Sunset over the lava field, lighting up the trail.
Unlike the rest of the day, the wind is not a problem early in the morning around here, so I took the opportunity to walk around the lava field right after I got up this morning.
It's not a long walk, and its paved so anyone can do it, and is about the only time a person gets to walk around on top of a fairly recent, in geologic terms, lava flow.
I think the most interesting thing is how many plants are growing in and on top of the lava. You would think there wouldn't be much for plants to live on perched on top of a rock but somehow a lot of plants seem to make it work.
Taking that walk would be impossible without the paved trail, the sharp lava rock would quickly cut you to pieces, trip you with all of the small holes, and you might end up falling down a 20 or 30 foot drop off on to the jagged lava below. I didn't see a "stay on the trail" sign the whole way.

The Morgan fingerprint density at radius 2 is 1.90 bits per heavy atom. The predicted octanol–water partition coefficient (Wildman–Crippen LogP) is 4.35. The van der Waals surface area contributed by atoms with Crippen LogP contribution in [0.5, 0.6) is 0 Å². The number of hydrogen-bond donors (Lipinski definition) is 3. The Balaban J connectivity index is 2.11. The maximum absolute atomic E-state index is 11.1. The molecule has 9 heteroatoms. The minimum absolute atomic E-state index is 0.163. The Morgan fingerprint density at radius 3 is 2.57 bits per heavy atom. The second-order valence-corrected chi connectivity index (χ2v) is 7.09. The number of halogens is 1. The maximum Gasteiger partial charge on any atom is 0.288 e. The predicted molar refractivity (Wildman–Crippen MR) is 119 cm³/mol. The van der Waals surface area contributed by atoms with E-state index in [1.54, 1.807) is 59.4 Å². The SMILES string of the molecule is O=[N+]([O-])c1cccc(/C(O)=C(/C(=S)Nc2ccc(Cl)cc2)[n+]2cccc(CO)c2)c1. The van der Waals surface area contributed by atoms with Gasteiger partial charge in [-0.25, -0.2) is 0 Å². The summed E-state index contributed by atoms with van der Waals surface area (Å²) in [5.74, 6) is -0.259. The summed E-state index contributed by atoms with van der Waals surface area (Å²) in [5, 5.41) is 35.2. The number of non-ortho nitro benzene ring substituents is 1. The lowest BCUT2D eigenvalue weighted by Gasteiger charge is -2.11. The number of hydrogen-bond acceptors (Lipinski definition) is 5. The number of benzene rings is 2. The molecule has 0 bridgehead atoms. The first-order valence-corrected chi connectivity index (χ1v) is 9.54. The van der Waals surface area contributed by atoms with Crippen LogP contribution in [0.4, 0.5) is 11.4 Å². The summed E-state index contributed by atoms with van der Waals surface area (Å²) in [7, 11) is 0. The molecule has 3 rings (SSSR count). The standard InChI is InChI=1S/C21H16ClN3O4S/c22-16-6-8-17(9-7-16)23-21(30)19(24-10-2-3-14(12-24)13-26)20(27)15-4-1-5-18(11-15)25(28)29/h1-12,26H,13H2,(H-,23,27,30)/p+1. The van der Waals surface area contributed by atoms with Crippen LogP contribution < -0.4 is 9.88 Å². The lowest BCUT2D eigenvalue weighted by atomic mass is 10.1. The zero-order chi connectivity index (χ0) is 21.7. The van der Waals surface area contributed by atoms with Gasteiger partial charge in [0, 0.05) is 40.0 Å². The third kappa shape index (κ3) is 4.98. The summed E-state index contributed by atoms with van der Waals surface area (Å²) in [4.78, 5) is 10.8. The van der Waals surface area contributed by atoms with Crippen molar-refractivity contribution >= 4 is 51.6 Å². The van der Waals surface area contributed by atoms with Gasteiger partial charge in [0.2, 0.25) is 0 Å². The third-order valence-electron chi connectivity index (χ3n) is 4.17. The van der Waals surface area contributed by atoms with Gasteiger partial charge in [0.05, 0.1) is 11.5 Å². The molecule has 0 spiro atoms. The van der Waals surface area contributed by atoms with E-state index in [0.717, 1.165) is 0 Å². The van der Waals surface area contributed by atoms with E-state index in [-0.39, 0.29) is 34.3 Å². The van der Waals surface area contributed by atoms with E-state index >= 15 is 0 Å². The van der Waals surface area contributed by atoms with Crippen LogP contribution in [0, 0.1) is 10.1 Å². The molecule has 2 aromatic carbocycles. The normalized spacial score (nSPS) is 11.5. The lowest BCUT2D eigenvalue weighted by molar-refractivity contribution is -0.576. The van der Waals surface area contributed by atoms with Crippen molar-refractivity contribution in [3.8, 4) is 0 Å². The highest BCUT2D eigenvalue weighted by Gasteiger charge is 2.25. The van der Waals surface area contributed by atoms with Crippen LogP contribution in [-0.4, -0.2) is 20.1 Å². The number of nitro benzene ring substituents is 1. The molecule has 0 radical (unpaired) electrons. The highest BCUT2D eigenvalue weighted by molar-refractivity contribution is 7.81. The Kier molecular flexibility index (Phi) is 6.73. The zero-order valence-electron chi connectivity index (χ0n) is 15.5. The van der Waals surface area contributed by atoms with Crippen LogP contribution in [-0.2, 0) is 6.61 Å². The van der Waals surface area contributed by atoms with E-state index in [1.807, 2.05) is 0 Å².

Now that I've walked the trail I would say once is enough, I don't think the lava field changes enough to see it again, but it is a good way to get some exercise which I'm always in need of.
The lava field trail meanders for about a mile around the lava field just below the campground. The lava field itself is about 45 miles long, and 160 feet deep in some areas.
some little white flowers that appear to grow right out of the lava.
These small, delicate, purple flowers manage to survive in a very harsh environment.
A 30 foot drop off that reminds you bushwhacking is not a good idea.